It’s the time of year when many of us start to get organised for going away on holiday with family and friends.

If you're travelling abroad, you'll need to check your passports are still valid before jetting off this summer and if you need a new one, make sure your passport photo meets the rules.

But what are the rules and how do you make sure a passport photo is accepted?

Here’s what the government website says about passport photos.

Passport photo rules you should follow

If you’re applying for a passport online, you’ll need to make sure you have a digital photo.

When you get a new passport, you must issue a new photo even if you think your appearance hasn’t changed.

Your photo needs to have been taken within a month of applying for your passport and if your photo doesn’t meet the rules, your application will be delayed.

If you’re disabled, help with your passport photos is available.

Digital photo rules

A digital photo can be taken at a photo booth or shop before you apply for a passport or you can take one using your own device.

Find out more about getting a digital photo via the government website.

A digital photo must be clear and in focus, in colour, unaltered by computer software, at least 600 pixels wide and 750 pixels tall, at least 50KB and no more than 10MB.

The digital photo must contain no other objects or people and must be taken against a background that is plain and light-coloured.

The photo must also be in clear contrast to the background and not have ‘red eye’.

If you decide to take your own photo, you will need to make sure it includes your head, shoulders and upper body. You mustn’t crop it though as that will be sorted for you.

The government website explains that you must face forward in the photo and look straight into the camera.

Your mouth must be closed and you should have a plain expression with your eyes both open and visible.

Hair should not fall in front of your eyes and you should not wear a head covering unless it is for religious or medical reasons.

Nothing should cover your face and there should be no shadows on your face or behind you.

Glasses should not be worn unless you have to in which case they must not be sunglasses or tinted glasses.

Your eyes should not be covered by the frames or any glare, reflection or shadow.

If you’re taking a passport photo of a baby or child, they must be on their own in the picture and can’t be holding toys or using dummies.

Children aged under 6 don’t have to look directly at the camera or have a plain expression.

Children under 1 can have their eyes closed in the picture and their heads can be supported with your hand as long as it is not visible in the photo.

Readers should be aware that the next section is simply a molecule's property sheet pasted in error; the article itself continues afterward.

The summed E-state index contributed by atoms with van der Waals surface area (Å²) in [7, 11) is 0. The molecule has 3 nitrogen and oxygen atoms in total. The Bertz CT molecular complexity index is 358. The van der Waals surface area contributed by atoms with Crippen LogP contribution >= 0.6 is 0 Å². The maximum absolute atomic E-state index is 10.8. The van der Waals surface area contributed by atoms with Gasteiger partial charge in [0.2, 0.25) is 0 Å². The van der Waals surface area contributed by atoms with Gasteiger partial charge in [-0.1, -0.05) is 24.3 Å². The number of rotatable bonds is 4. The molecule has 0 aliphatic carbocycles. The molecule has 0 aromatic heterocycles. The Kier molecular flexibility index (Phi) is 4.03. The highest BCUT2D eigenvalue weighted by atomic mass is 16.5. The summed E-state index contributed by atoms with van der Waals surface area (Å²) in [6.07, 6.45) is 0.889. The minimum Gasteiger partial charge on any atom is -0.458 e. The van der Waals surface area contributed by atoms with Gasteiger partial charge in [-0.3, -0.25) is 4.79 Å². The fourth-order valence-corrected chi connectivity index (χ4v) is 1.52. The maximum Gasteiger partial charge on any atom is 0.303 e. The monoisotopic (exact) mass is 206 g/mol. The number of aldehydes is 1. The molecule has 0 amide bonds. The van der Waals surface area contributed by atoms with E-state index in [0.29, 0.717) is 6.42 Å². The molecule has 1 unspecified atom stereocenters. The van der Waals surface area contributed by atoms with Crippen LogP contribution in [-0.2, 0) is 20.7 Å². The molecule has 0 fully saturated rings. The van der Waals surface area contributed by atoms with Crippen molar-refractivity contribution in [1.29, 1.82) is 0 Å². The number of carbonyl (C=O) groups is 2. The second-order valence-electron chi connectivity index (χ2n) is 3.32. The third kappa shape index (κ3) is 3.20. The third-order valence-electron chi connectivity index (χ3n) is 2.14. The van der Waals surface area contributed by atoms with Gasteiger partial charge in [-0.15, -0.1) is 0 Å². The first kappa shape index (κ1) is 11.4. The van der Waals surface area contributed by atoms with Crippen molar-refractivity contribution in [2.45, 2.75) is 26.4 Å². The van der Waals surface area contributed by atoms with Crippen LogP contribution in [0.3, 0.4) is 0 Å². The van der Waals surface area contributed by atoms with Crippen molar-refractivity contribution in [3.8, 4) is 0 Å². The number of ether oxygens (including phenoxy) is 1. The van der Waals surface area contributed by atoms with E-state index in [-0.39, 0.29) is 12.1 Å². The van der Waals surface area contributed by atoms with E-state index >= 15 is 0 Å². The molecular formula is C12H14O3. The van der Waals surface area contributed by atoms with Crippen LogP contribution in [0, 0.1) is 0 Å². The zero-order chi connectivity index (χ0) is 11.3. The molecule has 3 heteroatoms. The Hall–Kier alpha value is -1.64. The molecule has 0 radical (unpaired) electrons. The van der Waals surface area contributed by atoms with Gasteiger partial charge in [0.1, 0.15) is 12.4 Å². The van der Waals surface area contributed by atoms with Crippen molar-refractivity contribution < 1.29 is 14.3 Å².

Those under 1 should lie on a sheet that’s plain and light-coloured and the photo should be taken from above.

Printed photo rules

If you’d like to apply for a passport using a paper form, you will need two identical printed photos.

Your printed photos must be 45mm high by 35mm wide which is the standard size used in UK photo booths and passport pictures cannot be a cut down version of a bigger picture.

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The image must show that from the crown of your head to your chin is between 29mm and 34mm high.

Printed photos are similar to digital photos in that they must be clear and in focus and unaltered by computer software.

They have to be printed to a professional standard and in colour on plain white photographic paper with no border.

They can’t have any creases or tears and they must be unmarked on both sides unless a photo has to be countersigned.

The photos must be a close-up of your full head and upper shoulders taken against a plain cream or light grey background.

They can’t contain other people or objects and they must be in clear contrast to the background and not have ‘red eye’.

You must face forward in your photo and look straight into the camera with your mouth closed and your eyes open and visible.

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You must have a plain expression with no hair falling over your eyes and nothing covering your face.

A head covering can only be worn if it is for religious or medical reasons and there can’t be any shadows on your face or behind you.

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The same rule for glasses and babies and children in digital photos applies to printed photos.

When you post your photos, they must be separated from each other and left loose – don’t attach them to your passport application form.

There are examples of correct and incorrect passport photos on the government website.